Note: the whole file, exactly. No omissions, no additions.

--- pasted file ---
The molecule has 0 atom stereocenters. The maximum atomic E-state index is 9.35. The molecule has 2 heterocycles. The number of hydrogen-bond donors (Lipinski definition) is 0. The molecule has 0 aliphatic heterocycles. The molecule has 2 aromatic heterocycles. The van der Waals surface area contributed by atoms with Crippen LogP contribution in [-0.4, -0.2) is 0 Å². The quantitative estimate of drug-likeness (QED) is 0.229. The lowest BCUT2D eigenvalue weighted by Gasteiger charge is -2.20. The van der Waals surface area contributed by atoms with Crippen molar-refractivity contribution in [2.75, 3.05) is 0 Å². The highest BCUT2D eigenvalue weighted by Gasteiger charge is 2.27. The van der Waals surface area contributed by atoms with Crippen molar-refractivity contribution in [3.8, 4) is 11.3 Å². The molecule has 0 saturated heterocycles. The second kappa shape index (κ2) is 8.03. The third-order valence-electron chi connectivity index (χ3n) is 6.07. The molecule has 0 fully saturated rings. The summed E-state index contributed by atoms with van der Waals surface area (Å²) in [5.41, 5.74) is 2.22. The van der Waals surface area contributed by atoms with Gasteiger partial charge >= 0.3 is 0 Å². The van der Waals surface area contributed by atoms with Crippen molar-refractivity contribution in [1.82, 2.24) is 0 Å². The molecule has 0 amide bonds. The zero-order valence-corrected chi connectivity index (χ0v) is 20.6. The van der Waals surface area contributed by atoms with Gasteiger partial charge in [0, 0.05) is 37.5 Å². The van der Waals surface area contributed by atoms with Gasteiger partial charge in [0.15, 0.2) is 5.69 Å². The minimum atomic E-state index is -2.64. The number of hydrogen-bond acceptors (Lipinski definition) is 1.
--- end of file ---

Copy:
The molecule has 0 atom stereocenters. The maximum atomic E-state index is 9.35. The molecule has 2 heterocycles. The number of hydrogen-bond donors (Lipinski definition) is 0. The molecule has 0 aliphatic heterocycles. The molecule has 2 aromatic heterocycles. The van der Waals surface area contributed by atoms with Crippen LogP contribution in [-0.4, -0.2) is 0 Å². The quantitative estimate of drug-likeness (QED) is 0.229. The lowest BCUT2D eigenvalue weighted by Gasteiger charge is -2.20. The van der Waals surface area contributed by atoms with Crippen molar-refractivity contribution in [2.75, 3.05) is 0 Å². The highest BCUT2D eigenvalue weighted by Gasteiger charge is 2.27. The van der Waals surface area contributed by atoms with Crippen molar-refractivity contribution in [3.8, 4) is 11.3 Å². The molecule has 0 saturated heterocycles. The second kappa shape index (κ2) is 8.03. The third-order valence-electron chi connectivity index (χ3n) is 6.07. The molecule has 0 fully saturated rings. The summed E-state index contributed by atoms with van der Waals surface area (Å²) in [5.41, 5.74) is 2.22. The van der Waals surface area contributed by atoms with Gasteiger partial charge >= 0.3 is 0 Å². The van der Waals surface area contributed by atoms with Crippen molar-refractivity contribution in [1.82, 2.24) is 0 Å². The molecule has 0 amide bonds. The zero-order valence-corrected chi connectivity index (χ0v) is 20.6. The van der Waals surface area contributed by atoms with Gasteiger partial charge in [0, 0.05) is 37.5 Å². The van der Waals surface area contributed by atoms with Gasteiger partial charge in [0.15, 0.2) is 5.69 Å². The minimum atomic E-state index is -2.64. The number of hydrogen-bond acceptors (Lipinski definition) is 1.